Publication Date


Document Type


First Advisor

Stehr, B. W.

Degree Name

M.S. Ed. (Master of Education)

Legacy Department

Department of Business Education




The ability to type is almost required, of the college-bound student, no matter where he intends to enroll to further his educa­tion. Since more than 85 per cent of its graduates continue on in college, it is the aim of St. Bede Academy to include courses in its curriculum which will meet the needs of its students. The purpose of this study was to determine which specific skills and knowledges in typewriting should receive definite instruction and emphasis, and to determine whether the instruction the students received adequately prepared them for the practical application of typewriting in college. The normative-survey research method was used to obtain the information needed to conduct the study. The questionnaire was de­signed to determine the uses made of typewriting skills and/or tech­niques and the adequacies of, or deficiencies in, instruction. Questionnaires were sent to graduates of the classes of 1964, 1965, 1966, and 1967 who had been enrolled for a one-semester or a two-semester course in typewriting. Of the 260 questionnaires mailed, 170 were completed and returned. The data from the questionnaires were organized and recorded in table form, and the resulting tables analyzed. The conclusions of greatest importance were: (1) For the college-bound student, whether or not he pursued his college education, the course in personal-use typewriting apparently was useful to him. (2) The emphasis in such a course, if offered for one semester, should be given to learning typewriting skills and techniques involving: mar­gin settings; term papers, manuscripts; use of the tabulator bar; eras­ing, correcting errors; centering; footnotes; proofreading; bibli­ographies; essays, themes, compositions; removing paper and alignments. Some instruction should be given in word division; table setups— column typing; envelopes, postal cards; outlines; justifying margins; personal business letters; numbered material; and use of carbon paper. (3) As noted from the responses of the graduates, a one-semester course in typewriting might exclude the following: typing from dictation; poetry; legal arrangements; announcements, notices; dittos, stencils; class notes; and scripts. (4) if the typewriting course is to be offered for two semesters, a major portion of the instruction should be directed to the following areas: erasing, correcting errors; proofreading; mar­gin settings; term papers, manuscripts; use of tabulator bar; essays, themes, compositions; footnotes; centering; bibliographies; and remov­ing paper and alignments. Some instruction should be given in the areas of word division; justifying margins; crowding and spreading letters; envelopes, postal cards; personal business letters; typing from cor­rected copy; form letters; numbered material; and table setups—column typing. (5) A course offered for two semesters for the college-bound student may exclude typing from dictation; poetry; scripts; legal arrangements; club reports, programs; non-printed forms; class notes; and display typing.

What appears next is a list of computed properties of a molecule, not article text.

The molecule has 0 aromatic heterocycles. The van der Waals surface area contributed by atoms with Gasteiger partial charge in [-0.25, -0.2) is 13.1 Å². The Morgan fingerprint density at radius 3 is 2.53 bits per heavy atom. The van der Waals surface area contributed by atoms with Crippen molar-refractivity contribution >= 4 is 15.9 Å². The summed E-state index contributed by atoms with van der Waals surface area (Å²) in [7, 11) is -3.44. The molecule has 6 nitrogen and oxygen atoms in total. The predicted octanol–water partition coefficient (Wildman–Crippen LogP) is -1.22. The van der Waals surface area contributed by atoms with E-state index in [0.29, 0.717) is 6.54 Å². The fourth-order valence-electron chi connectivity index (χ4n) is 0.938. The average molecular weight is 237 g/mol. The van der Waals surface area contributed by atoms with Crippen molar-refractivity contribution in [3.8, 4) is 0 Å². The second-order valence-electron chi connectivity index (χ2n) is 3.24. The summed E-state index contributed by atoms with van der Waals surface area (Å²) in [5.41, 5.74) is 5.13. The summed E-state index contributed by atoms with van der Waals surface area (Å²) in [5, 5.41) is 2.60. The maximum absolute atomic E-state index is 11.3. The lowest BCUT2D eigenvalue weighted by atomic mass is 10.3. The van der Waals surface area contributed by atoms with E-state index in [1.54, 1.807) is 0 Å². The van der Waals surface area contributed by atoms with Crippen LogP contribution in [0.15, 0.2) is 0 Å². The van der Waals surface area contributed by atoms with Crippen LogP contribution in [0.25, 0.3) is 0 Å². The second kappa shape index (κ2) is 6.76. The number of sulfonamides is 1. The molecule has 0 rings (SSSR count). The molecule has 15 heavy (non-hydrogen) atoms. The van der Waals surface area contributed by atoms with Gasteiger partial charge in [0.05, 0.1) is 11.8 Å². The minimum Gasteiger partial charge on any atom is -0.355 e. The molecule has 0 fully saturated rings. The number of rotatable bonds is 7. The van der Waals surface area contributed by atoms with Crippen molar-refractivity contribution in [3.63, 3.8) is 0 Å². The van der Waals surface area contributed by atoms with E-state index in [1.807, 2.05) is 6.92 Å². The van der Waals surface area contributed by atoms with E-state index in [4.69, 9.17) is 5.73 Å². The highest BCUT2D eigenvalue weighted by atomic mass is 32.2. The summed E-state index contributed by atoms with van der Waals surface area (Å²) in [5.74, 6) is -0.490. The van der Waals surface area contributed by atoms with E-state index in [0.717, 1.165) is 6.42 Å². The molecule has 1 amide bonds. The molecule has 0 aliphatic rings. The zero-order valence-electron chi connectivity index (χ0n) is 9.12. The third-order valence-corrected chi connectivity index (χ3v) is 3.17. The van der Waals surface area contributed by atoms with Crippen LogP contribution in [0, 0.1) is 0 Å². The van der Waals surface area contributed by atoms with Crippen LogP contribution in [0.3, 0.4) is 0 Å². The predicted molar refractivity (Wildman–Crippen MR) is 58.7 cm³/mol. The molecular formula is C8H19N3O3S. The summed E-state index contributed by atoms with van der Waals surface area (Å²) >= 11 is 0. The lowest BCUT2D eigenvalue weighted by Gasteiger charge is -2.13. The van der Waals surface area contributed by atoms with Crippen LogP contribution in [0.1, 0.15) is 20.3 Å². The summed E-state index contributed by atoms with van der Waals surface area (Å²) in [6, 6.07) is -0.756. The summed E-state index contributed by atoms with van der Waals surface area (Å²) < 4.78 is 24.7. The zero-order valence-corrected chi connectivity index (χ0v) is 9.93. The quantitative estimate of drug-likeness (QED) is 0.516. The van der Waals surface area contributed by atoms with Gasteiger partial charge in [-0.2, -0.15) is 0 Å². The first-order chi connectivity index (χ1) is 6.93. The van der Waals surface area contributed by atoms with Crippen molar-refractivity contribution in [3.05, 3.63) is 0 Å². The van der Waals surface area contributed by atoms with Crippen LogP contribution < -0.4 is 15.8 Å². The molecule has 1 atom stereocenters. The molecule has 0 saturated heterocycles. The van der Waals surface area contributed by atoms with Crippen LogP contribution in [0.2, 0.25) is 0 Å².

Includes bibliographical references (pages [62]-66)


73 pages




Northern Illinois University

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